But I will make a concession. There are Windows admins out there that don't script. A lot of them. And I do view that as a problem. Here's the thing: I believe that what made Windows so popular in the first place - its accessibility and ease of use because of its GUI - is also what leads to Windows being frequently misused and misconfigured by unskilled Windows administrators. And that, in turn, leads people to blame Windows itself for problems that could have been avoided had you hired a better engineer or admin to do the job in the first place.

GUIs and wizards are nice and have always been a mainstay of Windows, but I won’t hire an engineer or administrator without good scripting abilities. Even on Windows you should not only know how to script, but you should want to script and have the innate desire to automate. If you find yourself sitting there clicking the same button over and over again, it should be natural for you to want to find a way to make that happen automatically so you can go do other more interesting things. Now that I think about it, that’s a positive character trait that applies universally to any occupation in the world.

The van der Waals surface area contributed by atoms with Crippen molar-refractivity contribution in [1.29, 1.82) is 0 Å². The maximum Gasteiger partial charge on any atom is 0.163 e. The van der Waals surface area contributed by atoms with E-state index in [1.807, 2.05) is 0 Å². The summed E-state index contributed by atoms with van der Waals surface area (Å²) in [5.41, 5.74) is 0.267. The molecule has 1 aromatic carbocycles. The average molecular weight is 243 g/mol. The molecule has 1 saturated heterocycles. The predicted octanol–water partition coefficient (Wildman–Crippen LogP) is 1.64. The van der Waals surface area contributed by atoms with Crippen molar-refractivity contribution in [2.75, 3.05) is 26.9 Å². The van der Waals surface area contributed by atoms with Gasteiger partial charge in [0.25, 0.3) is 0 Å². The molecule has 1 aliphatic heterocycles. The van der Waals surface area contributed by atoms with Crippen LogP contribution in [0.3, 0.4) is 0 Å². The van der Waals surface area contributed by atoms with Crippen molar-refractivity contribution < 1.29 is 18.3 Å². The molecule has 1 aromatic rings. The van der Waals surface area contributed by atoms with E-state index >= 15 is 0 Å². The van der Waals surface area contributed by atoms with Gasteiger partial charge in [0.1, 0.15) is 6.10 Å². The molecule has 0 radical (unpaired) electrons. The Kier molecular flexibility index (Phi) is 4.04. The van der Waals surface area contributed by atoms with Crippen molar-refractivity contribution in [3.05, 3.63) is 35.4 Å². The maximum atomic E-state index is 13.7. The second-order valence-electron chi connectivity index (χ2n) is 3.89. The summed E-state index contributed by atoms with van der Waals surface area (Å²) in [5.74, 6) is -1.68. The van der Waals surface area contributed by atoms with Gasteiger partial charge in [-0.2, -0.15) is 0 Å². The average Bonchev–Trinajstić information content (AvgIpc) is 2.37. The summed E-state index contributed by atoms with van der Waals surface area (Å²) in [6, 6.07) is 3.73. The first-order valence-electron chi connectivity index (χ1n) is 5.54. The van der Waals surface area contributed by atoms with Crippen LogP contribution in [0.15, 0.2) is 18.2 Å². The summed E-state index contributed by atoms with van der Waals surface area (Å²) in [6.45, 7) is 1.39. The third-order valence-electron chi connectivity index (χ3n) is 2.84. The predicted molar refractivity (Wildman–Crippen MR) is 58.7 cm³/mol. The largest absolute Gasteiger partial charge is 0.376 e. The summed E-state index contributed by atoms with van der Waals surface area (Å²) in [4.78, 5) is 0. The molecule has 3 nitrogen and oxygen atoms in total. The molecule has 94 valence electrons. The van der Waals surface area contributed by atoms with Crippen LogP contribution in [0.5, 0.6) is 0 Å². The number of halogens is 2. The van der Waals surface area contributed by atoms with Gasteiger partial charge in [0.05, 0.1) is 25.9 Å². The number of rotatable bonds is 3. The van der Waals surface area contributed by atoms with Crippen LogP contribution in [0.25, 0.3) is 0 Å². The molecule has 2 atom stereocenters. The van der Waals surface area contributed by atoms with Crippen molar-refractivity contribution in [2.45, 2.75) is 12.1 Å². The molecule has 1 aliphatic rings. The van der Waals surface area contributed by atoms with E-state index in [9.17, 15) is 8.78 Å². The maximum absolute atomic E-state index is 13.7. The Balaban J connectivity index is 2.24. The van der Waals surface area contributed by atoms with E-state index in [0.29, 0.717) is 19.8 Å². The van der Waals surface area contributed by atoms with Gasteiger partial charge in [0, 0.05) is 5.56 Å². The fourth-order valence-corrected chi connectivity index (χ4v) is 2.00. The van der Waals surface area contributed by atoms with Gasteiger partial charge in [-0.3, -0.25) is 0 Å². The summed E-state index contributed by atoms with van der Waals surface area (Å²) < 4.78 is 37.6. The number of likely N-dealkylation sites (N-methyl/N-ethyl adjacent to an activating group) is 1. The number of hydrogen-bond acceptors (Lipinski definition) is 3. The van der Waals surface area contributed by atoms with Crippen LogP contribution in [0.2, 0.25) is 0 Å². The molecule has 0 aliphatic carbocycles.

And yeah, it was true for a long time that there were certain things in Windows that could only be accomplished via the GUI. But that’s changing – and quickly. For instance, Exchange Server is already fully converted to the point where every action you take in the GUI management console is just executing Powershell commands in the background. There’s even a little button in the management console that will give you a preview of the Powershell commands that will be executed if you hit the ‘OK’ button to commit your changes. SQL Server 2012 will be the first version of SQL that’ll go onto Server Core. (About time.) The list goes on, but the point is that Microsoft is definitely moving in the right direction by realizing that the command line is (and always has been) the way to go for creating an automatable server OS. Microsoft is continuing to put tons of effort into that as we speak.